More than 60 years ago, a Cleveland dentist named Weston A. Price decided to embark on a series of unique investigations. For 10 years, he traveled to various isolated parts of the earth where the inhabitants had no contact with "civilization" to study their health and physical development. He studied Swiss villagers, Irish fisherfolk, traditional Eskimos, Indian tribes in Canada and the Florida Everglades, South Sea islanders, Aborigines in Australia, Maoris in New Zealand, Peruvian and Amazonian Indians, and tribesmen in Africa. The photographs Price took, the descriptions of what he found, and his startling conclusions are preserved in a book considered a masterpiece by many nutrition researchers who followed in Price's footsteps: Nutrition and Physical Degeneration.
Nutrition and Physical Degeneration is the kind of book that changes the way people view the world. No one can look at the handsome photographs of so-called "primitive people" - faces that are broad, well formed, and noble - without realizing that there is something very wrong with the development of modern children. In every isolated region he visited, Price found tribes or villages where virtually every individual exhibited genuine physical perfection. In such groups, tooth decay was rare and dental crowding and occlusions - the kind of problems that keep American orthodontists in yachts and vacation homes - nonexistent. Price took photograph after photograph of beautiful smiles, and noted that the natives were invariably cheerful and optimistic. Such people were characterized by "splendid physical development" and an almost complete absence of disease, even those living in physical environments that were extremely harsh.
The diets of the healthy "primitives" Price studied were all very different: In the Swiss village where Price began his investigations, the inhabitants lived on rich dairy products - unpasteurized milk, butter, cream and cheese, dense rye bread, meat occasionally, bone-broth soups, and the few vegetables they could cultivate during the short summer months. The children never brushed their teeth - in fact, their teeth were covered in green slime - but Price found that only about one percent of the teeth had any decay at all. The children went barefoot in frigid streams during weather that forced Dr. Price and his wife to wear heavy wool coats. Nevertheless, childhood illnesses were virtually nonexistent, and there had never been a single case of tuberculosis in the village.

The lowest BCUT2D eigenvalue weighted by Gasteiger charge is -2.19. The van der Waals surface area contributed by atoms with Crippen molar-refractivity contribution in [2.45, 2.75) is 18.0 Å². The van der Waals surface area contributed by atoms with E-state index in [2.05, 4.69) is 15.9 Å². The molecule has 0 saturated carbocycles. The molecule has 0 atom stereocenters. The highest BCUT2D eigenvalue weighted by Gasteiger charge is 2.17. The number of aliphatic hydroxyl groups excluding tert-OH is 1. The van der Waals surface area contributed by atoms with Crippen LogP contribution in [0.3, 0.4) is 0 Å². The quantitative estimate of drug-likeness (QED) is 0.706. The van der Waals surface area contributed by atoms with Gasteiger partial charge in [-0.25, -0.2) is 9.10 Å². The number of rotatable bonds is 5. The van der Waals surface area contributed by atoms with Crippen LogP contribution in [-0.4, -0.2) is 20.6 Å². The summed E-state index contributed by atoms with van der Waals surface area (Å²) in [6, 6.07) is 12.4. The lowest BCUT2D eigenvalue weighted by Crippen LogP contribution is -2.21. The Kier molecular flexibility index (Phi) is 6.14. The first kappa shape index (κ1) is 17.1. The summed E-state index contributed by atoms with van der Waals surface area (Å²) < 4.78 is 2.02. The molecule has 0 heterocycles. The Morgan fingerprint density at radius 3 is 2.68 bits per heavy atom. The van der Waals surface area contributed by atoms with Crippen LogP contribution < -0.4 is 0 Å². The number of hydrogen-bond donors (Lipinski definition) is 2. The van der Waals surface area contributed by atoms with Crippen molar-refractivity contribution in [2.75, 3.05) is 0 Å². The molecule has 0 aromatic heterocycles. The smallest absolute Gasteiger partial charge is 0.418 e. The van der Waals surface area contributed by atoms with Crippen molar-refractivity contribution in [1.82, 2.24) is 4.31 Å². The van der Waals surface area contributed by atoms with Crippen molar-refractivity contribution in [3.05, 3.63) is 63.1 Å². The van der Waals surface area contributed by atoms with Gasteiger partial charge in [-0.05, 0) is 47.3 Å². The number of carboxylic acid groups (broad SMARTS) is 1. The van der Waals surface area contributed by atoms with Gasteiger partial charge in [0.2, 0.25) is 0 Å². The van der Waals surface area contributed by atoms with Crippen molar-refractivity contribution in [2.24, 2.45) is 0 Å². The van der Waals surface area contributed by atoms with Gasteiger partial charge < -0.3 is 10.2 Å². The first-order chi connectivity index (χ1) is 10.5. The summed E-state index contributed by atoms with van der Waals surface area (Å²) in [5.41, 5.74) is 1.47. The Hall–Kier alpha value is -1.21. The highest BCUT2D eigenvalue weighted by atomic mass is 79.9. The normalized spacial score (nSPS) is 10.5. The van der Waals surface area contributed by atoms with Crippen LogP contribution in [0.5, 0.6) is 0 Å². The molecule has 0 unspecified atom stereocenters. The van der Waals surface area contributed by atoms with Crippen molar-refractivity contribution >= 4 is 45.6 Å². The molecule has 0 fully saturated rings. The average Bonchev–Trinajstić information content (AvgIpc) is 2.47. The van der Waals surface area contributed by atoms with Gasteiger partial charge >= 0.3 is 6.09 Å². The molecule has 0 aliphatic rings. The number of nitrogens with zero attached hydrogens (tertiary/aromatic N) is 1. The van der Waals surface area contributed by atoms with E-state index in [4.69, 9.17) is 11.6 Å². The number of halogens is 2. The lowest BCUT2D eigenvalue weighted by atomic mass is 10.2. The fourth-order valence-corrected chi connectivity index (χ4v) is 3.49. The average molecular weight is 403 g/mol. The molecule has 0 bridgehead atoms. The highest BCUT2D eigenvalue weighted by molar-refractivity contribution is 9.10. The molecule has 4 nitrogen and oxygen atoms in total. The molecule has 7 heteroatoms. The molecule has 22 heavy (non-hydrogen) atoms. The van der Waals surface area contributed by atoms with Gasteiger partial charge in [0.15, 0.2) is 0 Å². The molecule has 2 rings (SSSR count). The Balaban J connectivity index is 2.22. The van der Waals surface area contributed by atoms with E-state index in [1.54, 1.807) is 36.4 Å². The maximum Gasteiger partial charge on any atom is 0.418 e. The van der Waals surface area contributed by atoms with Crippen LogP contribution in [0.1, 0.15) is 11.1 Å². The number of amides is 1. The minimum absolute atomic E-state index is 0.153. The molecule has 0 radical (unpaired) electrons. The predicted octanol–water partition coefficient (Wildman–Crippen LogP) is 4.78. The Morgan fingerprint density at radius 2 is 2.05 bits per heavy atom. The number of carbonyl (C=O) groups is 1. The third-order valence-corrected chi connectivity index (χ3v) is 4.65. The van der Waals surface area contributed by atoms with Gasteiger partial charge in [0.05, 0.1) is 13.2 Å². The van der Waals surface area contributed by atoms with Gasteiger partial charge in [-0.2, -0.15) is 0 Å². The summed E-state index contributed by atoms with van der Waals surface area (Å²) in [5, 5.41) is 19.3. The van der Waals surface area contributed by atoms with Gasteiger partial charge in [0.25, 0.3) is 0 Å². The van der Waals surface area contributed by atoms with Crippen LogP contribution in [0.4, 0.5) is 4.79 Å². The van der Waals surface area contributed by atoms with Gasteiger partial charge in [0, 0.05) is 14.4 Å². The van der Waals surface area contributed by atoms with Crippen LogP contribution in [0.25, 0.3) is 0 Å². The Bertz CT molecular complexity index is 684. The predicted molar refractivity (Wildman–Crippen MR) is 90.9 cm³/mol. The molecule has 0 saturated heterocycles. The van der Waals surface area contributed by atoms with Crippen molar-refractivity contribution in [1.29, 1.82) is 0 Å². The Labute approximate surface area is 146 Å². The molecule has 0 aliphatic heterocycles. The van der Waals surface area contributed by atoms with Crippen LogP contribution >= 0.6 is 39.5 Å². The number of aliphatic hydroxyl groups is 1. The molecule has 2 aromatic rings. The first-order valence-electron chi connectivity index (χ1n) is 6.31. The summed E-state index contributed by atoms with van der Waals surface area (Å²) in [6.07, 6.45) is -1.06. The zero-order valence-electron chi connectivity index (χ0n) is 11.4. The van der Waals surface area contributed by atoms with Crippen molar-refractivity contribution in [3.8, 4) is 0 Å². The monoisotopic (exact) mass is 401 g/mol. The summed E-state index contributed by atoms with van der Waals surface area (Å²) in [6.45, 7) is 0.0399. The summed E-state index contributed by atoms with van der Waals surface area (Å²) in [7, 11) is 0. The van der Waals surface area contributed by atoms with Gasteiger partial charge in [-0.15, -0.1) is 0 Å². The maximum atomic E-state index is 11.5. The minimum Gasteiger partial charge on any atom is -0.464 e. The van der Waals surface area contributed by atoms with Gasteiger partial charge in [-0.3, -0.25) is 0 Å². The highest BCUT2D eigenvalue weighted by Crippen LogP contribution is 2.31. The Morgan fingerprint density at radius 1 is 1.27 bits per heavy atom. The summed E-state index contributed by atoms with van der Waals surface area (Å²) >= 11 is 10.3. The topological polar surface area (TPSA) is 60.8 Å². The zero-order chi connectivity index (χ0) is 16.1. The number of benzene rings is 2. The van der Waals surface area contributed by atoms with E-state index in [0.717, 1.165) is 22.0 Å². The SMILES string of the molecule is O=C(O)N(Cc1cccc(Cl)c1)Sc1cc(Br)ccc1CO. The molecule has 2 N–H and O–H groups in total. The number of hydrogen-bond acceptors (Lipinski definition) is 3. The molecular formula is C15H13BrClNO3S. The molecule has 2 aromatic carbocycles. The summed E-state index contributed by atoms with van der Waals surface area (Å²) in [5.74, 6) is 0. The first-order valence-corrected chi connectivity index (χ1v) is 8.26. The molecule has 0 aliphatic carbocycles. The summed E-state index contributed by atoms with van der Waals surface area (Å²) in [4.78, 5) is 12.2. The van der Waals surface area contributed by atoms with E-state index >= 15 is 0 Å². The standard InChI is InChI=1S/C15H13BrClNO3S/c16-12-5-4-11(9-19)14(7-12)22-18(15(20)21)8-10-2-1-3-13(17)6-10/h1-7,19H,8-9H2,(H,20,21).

On the other hand, hearty Gallic fishermen living off the coast of Scotland consumed no dairy products. Fish formed the mainstay of the diet, along with oats made into porridge and oatcakes. Fish heads stuffed with oats and chopped fish liver was a traditional dish, and one considered very important for children. The Eskimo diet, composed largely of fish, fish roe, and marine animals, including seal oil and blubber, allowed Eskimo mothers to produce one sturdy baby after another without suffering any health problems or tooth decay. Well-muscled hunter-gatherers in Canada, the Everglades, the Amazon, Australia, and Africa consumed game animals, particularly the parts that civilized folk tend to avoid - organ meats, glands, blood, marrow, and particularly the adrenal glands - and a variety of grains, tubers, vegetables, and fruits that were available. African cattle-keeping tribes like the Masai consumed no plant foods at all - just meat, blood, and milk. South Sea islanders and the Maori of New Zealand ate seafood of every sort - fish, shark, octopus, shellfish, sea worms - along with pork meat and fat, and a variety of plant foods including coconut, manioc, and fruit. Whenever these isolated peoples could obtain sea foods they did so - even Indian tribes living high in the Andes. These groups put a high value on fish roe, which was available in dried form in the most remote Andean villages. Insects were another common food, in all regions except the Arctic. The foods that allow people of every race and every climate to be healthy are whole natural foods - meat with its fat, organ meats, whole milk products, fish, insects, whole grains, tubers, vegetables, and fruit - not newfangled concoctions made with white sugar, refined flour, and rancid and chemically altered vegetable oils.
Price took samples of native foods home with him to Cleveland and studied them in his laboratory. He found that these diets contained at least four times the minerals and water soluble vitamins - vitamin C and B complex - as the American diet of his day. Price would undoubtedly find a greater discrepancy in the 21st century due to continual depletion of our soils through industrial farming practices. What's more, among traditional populations, grains and tubers were prepared in ways that increased vitamin content and made minerals more available - soaking, fermenting, sprouting, and sour leavening.